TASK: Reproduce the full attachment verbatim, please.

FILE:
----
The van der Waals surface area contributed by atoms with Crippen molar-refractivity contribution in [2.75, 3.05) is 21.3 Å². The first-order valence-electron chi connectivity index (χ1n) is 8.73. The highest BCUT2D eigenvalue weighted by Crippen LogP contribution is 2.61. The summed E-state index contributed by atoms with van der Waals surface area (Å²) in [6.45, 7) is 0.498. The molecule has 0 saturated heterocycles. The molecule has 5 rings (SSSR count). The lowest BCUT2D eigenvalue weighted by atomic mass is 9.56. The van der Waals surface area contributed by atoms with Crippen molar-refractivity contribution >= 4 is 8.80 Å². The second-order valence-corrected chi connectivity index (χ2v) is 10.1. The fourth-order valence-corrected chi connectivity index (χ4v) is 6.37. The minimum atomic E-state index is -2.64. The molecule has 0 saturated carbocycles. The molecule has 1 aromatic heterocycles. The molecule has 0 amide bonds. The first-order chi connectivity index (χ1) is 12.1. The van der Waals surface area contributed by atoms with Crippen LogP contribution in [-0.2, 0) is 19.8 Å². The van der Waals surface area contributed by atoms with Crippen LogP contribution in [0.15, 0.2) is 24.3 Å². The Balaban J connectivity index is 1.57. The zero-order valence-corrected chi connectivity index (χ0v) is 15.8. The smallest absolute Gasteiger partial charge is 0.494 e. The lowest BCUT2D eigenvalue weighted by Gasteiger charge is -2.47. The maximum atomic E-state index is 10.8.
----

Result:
The van der Waals surface area contributed by atoms with Crippen molar-refractivity contribution in [2.75, 3.05) is 21.3 Å². The first-order valence-electron chi connectivity index (χ1n) is 8.73. The highest BCUT2D eigenvalue weighted by Crippen LogP contribution is 2.61. The summed E-state index contributed by atoms with van der Waals surface area (Å²) in [6.45, 7) is 0.498. The molecule has 0 saturated heterocycles. The molecule has 5 rings (SSSR count). The lowest BCUT2D eigenvalue weighted by atomic mass is 9.56. The van der Waals surface area contributed by atoms with Crippen molar-refractivity contribution >= 4 is 8.80 Å². The second-order valence-corrected chi connectivity index (χ2v) is 10.1. The fourth-order valence-corrected chi connectivity index (χ4v) is 6.37. The minimum atomic E-state index is -2.64. The molecule has 0 saturated carbocycles. The molecule has 1 aromatic heterocycles. The molecule has 0 amide bonds. The first-order chi connectivity index (χ1) is 12.1. The van der Waals surface area contributed by atoms with Crippen LogP contribution in [-0.2, 0) is 19.8 Å². The van der Waals surface area contributed by atoms with Crippen LogP contribution in [0.15, 0.2) is 24.3 Å². The Balaban J connectivity index is 1.57. The zero-order valence-corrected chi connectivity index (χ0v) is 15.8. The smallest absolute Gasteiger partial charge is 0.494 e. The lowest BCUT2D eigenvalue weighted by Gasteiger charge is -2.47. The maximum atomic E-state index is 10.8.